Industrial designer David Wykes, a true Renaissance man

In this series, WeWork’s director of digital community selects a WeWork member to get to know better, sharing her fun findings with the rest of the community.

When I heard about David Wykes thanks to his significant other (and fellow WeWork employee) Gina Phillips, he sounded like a true Renaissance man. Based in Seattle out of WeWork South Lake Union, the Pope Wainwright and Wykes partner has had a very eclectic design career. We spoke all about his startup, his side hustles, and much more.

So you’re an industrial designer/UX designer and strategist who’s worked on an incredible array of projects—from an ultrasound machine to furniture to immersive storytelling experiences for kids. How did you get started?

My undergrad degree was in industrial design from Northumbria in England. And at the time, it was the only real course in the country that offered an internship program, so I went with that. And I think it was a really great year group—I had amazing fellow students, it was quite competitive, and the course itself had great ties with the industry in general. So we ended up graduating with a lot of real world experience, which helped me get my first job out of school after I won the Royal Society of Arts Design Award.

Every year, a lot of the design students in the country go and exhibit their work at a show called New Designers in London. I was offered a few jobs at the show and ended up taking a junior designer position at an agency in London. I did that for a couple of years and got to work on some great projects, everything from wind-up radios and yogurt bottles to exercise equipment for Reebok.

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It was here I met Oliver Grabes, now design director at Braun in Germany, and we collaborated on a great project for Braun—a shaver for the youth market targeted at 18 to 25-year-olds. We did a ton of research in Japan, hung out with families in their homes, went shopping with them, learned about the market there for electric shavers. Oliver had previously worked in the U.S. and connected me with a few folks on the West Coast. I used the money I won for the design award to pay for a trip out here, and I’ve been in Seattle ever since.

About two years ago, I set up my own thing in Seattle, partnering with a good friend I went to school with at Northumbria. We have offices in London and here in Seattle. My focus here is on product experience, and the focus in London is mainly spatial design. Our goal is to use design to transform business, energize people, and inspire productivity. Our work so far has covered everything from designing workspaces for GlaxoSmithKline and Sainsbury’s to ultrasound machines to consumer apps for Microsoft.

I think our clients really love our honest approach and the fact that we genuinely care about them and the projects we collaborate on. We also work closely with a lot of startups, and I’m actually co-founder of a startup myself called Campfire that’s bringing immersive light and sound experiences to physical books, toys, and games.

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What inspires you?

I mean, ultimately I really love creating new things. I love the initial spark of an idea, and seeing where you can really take it. I really enjoy making people smile, creating experiences and things for people that make their faces light up. Having a delighted response from people is what feeds me, what inspires me.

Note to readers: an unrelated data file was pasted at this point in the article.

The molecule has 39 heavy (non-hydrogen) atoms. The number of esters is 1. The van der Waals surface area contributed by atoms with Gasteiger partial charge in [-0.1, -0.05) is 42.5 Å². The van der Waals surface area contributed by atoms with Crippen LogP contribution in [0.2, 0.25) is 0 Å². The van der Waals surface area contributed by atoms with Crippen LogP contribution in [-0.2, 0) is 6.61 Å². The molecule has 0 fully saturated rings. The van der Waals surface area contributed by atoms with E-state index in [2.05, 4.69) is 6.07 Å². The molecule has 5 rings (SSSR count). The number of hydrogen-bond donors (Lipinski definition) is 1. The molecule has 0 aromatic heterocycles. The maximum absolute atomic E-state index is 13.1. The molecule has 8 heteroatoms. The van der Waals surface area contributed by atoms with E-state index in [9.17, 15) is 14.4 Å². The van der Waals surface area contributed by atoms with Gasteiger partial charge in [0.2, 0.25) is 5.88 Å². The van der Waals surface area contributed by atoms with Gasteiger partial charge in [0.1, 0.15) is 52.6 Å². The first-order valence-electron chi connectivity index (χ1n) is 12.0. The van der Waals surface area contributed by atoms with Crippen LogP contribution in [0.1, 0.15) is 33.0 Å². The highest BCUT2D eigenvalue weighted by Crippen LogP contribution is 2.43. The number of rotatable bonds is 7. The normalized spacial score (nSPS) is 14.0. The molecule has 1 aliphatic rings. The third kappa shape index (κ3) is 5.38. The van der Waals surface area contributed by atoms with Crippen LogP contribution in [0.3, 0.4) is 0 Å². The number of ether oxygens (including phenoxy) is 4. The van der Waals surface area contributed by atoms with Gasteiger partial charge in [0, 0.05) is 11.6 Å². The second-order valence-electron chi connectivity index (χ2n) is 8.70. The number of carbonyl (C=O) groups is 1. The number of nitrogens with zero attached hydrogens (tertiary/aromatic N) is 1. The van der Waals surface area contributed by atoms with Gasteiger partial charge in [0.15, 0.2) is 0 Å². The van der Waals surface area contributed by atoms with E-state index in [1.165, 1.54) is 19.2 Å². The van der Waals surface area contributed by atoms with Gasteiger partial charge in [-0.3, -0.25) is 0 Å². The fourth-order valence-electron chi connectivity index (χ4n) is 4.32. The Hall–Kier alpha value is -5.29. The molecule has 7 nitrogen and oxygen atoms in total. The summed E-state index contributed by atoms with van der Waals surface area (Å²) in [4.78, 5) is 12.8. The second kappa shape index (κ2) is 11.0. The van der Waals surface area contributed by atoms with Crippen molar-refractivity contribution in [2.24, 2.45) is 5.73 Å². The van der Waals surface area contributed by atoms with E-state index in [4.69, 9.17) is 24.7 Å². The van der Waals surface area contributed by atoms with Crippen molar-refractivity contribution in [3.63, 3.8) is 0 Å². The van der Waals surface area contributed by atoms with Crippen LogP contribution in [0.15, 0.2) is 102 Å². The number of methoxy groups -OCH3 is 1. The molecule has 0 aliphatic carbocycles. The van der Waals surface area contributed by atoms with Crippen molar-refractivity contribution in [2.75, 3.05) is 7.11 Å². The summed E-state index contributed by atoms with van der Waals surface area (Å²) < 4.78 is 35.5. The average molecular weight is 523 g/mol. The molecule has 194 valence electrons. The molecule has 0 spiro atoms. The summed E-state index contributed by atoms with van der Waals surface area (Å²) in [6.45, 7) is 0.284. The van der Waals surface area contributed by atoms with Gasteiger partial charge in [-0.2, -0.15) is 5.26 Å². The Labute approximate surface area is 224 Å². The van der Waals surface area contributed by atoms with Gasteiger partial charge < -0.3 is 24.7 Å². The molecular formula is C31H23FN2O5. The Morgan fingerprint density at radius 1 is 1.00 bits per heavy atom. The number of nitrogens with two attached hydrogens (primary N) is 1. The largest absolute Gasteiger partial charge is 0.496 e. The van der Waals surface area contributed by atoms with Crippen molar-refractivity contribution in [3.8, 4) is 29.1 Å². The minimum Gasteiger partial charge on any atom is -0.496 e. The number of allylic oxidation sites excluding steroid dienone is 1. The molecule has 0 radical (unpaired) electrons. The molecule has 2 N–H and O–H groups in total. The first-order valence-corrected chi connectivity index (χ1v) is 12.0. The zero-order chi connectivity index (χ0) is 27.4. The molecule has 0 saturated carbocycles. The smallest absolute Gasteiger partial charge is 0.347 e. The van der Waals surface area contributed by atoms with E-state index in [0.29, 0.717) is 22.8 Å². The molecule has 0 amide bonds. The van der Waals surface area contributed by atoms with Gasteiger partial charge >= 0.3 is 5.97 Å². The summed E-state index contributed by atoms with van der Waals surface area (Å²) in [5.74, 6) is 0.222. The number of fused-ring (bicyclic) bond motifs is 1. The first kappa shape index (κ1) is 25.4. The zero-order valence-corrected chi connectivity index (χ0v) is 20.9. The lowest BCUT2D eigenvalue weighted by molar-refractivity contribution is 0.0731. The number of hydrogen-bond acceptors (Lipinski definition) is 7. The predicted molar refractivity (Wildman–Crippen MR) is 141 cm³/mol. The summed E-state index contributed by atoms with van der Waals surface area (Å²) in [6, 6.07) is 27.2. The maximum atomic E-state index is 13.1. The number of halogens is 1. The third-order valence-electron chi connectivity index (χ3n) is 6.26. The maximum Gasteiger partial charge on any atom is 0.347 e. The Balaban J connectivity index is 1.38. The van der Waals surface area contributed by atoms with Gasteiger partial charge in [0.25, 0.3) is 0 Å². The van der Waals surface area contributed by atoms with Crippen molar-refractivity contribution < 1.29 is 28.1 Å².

A little while ago, rather than writing “happy birthday” on people’s walls on Facebook, I started creating a little piece of art for them—a doodle, a painting, a poem—and the response was just amazing. People loved it! Most of the projects I work on, especially the hardware projects, can take a long time to go from sketch to being in people’s hands, whereas these little doodles and sketches take a few minutes to create and the reaction is pretty much instant.

When you’re not working, what do you like to do for fun?

My 7-year-old daughter takes up quite a lot of my spare time! I love spending time with her, because she says these honest, truthful things. Earlier this year, I was saying how strange it was that they call American football “football,” since you don’t really play it with your feet. My daughter knows I used to play rugby, and she brought up the fact that they don’t really use rugs in rugby—or bees!

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I love to travel. I love music. And I’m fortunate that my job is really my hobby. I love creating things, entering hackathons. I’m writing and illustrating a children’s book with Gina on the side too, so a lot of my spare time is taken up with sideline creative projects.

Do you have any secret lifehacks you’d like to share?

I started a journal this year. From the standpoint of a self-employed designer, I think it’s essential, because it helps you reflect properly, which is hard to do if you’re hustling most of the time. I think it’s important to be able to look back and learn in order to move forward effectively. I also take cold showers in the morning to get the creative juices flowing!

Anything else we should know about you?

I love word play and puns. I get this from my dad (who is a relentless punster) and have been fortunate enough to end up with a partner who is a true pun master. Who knows, maybe that’s why we work? (Sorry.)

Photos: Ana Raab

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